Chapter 14: Web Services Interoperability, Part 2: Sending Binary Data

Up to this point in the book, the discussions and samples of interoperability using XML Web services have shown request/response style method calls. In our previous samples, we've seen clients in both .NET and Java ask for recommendations to buy and sell stocks and then for the Web service to reply with an appropriate value. These examples are fine for demonstrating data returning from a method, but sometimes an application has a requirement to send or receive binary data . Examples of binary data that an application might need to send or receive are a file (possibly even an executable file) from a Web site, an attachment to an e-mail (such as a document or file), and a collection of images (such as a photo album or collection of JPEG files). We need to provide a way for .NET and J2EE applications to use Web services to exchange these types of information. More importantly, we need to accomplish this in a platform-independent manner so that a Java client can receive a binary attachment from a .NET Web service, and vice versa.

In this chapter, we will explore the concepts of exchanging binary data using a Web service. We'll start by looking at a specification known as DIME (Direct Internet Message Encapsulation), and then examine how DIME can be implemented by using both Microsoft WSE (Web Services Enhancements) 1.0 Service Pack 1 and GLUE 4.0.1 (a product of The Mind Electric). The sample will show how to pass a document created in Microsoft Word between a Java Web services client, a .NET Web service, and a .NET Web services client. After looking at this implementation, we'll briefly discuss other proposed specifications and ideas about where the industry is heading.

DIME and WS-Attachments

Direct Internet Message Encapsulation, as its name suggests, is a specification that covers a message format for sending binary data over the Internet. A link to the latest draft of the specification and additional information can be found at the following address: webservices /understanding/ specs /default.aspx?pull=/library/en-us/dnglobspec/html/dimeindex.asp .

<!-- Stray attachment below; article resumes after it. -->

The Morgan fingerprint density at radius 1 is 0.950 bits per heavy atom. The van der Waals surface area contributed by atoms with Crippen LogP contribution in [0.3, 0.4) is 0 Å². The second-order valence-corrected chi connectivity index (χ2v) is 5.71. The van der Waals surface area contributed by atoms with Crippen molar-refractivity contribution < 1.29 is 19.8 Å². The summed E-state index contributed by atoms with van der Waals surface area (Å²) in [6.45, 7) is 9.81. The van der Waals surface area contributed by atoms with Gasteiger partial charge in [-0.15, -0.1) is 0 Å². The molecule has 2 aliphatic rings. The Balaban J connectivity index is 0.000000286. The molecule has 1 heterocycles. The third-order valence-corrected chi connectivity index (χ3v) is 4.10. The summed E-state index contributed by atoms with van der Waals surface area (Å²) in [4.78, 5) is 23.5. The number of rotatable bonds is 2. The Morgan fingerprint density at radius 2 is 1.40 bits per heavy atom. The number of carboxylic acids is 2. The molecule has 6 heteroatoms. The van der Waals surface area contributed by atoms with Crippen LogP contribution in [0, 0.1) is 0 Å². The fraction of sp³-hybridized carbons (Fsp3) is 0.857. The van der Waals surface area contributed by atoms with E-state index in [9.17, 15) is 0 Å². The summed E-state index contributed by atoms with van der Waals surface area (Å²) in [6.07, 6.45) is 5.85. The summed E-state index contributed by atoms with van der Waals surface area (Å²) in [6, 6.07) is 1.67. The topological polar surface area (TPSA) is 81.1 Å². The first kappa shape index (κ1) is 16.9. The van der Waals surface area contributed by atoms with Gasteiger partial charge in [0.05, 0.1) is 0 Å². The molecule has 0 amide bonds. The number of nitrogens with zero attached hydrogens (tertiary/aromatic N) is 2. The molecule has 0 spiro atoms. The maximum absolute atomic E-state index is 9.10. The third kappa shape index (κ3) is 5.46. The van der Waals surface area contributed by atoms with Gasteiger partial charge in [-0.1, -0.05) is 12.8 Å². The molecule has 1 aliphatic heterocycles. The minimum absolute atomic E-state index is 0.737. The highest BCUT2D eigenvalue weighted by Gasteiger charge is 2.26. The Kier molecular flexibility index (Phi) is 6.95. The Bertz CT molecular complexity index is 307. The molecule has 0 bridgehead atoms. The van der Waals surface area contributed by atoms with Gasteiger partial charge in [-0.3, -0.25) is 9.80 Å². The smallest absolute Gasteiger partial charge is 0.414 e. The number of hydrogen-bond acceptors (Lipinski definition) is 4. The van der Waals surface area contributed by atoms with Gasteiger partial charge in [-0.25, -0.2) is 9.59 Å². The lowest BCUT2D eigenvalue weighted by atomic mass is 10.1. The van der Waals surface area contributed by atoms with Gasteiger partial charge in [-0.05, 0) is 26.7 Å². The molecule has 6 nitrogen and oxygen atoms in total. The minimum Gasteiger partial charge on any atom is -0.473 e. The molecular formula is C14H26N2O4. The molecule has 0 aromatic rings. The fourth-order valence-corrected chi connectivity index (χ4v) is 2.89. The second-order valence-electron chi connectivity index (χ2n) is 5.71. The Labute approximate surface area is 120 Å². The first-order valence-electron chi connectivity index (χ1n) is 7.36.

A DIME message can be used to deliver a binary payload, as defined by the sending application. The DIME message can be contained in one or more records; each record has a payload length value that specifies the number of bytes in the payload. The type of the payload can also be defined (for example, a media type). Chunking allows the payload to be split, and an ID associated with a record allows it to be cross-referenced within the message.

So, given that it's been possible to send binary attachments over the Internet for years , why is DIME used for sending attachments via Web services instead of other formats? If you have worked with e-mail programs, you might have heard of the term MIME, which stands for Multipurpose Internet Message Encapsulation. This is the format used when sending attachments and documents with an e-mail message. An earlier specification of how attachments could be sent via Web services and SOAP, named SOAP messages with Attachments (SwA), was actually based on a SOAP message that used MIME to bind an attachment. This specification was coauthored by Microsoft and Hewlett Packard in December 2000.

The Microsoft DIME specification offers advantages over SwA in two major areas: enhanced performance and interoperability. DIME is more lightweight than MIME and doesn't require any encoding of the binary data. This in turn makes parsing quicker and memory allocation generally more efficient. DIME also has a simpler syntax than MIME ”which makes it less flexible than MIME, but leads to better interoperability between parsers. For additional information on DIME vs. MIME, I recommend the following MSDN article: service01152002.asp .

DIME defines a mechanism by which arbitrary data can be delivered in a collection of formatted records, but to send this type of data over a Web service requires a link between the DIME data and the Web service itself. This link is provided by the WS-Attachments specification.

WS-Attachments defines a primary SOAP message part and secondary parts. As the previous MSDN article implies, you can think of this as a stack of paper attachments bound with a paper clip, with a memo on top. The memo, which equates to the primary SOAP message, contains the list of other attachments (secondary parts ) in the stack of paper.

WS-Attachments indicates that the primary SOAP message part must be contained in the first record of an associated DIME payload. The primary SOAP message part is able to reference its secondary parts by using an href attribute. As with HTML, the href attribute can be used to reference an external URL. By using WS-Attachments this can also be the ID of a secondary part.

So, where does this leave us? The .NET and Java interoperability samples you'll see in this chapter use the DIME specification to pass an attachment between a .NET and Java client. As we look at future specifications toward the end of the chapter, you should be able to see how the specification can be used today and what could be in store for future applications.

Microsoft. NET and J2EE Interoperability Toolkit
Microsoft .NET and J2EE Interoperability Toolkit (Pro-Developer)
ISBN: 0735619220
EAN: 2147483647
Year: 2003
Pages: 132
Authors: Simon Guest © 2008-2017.
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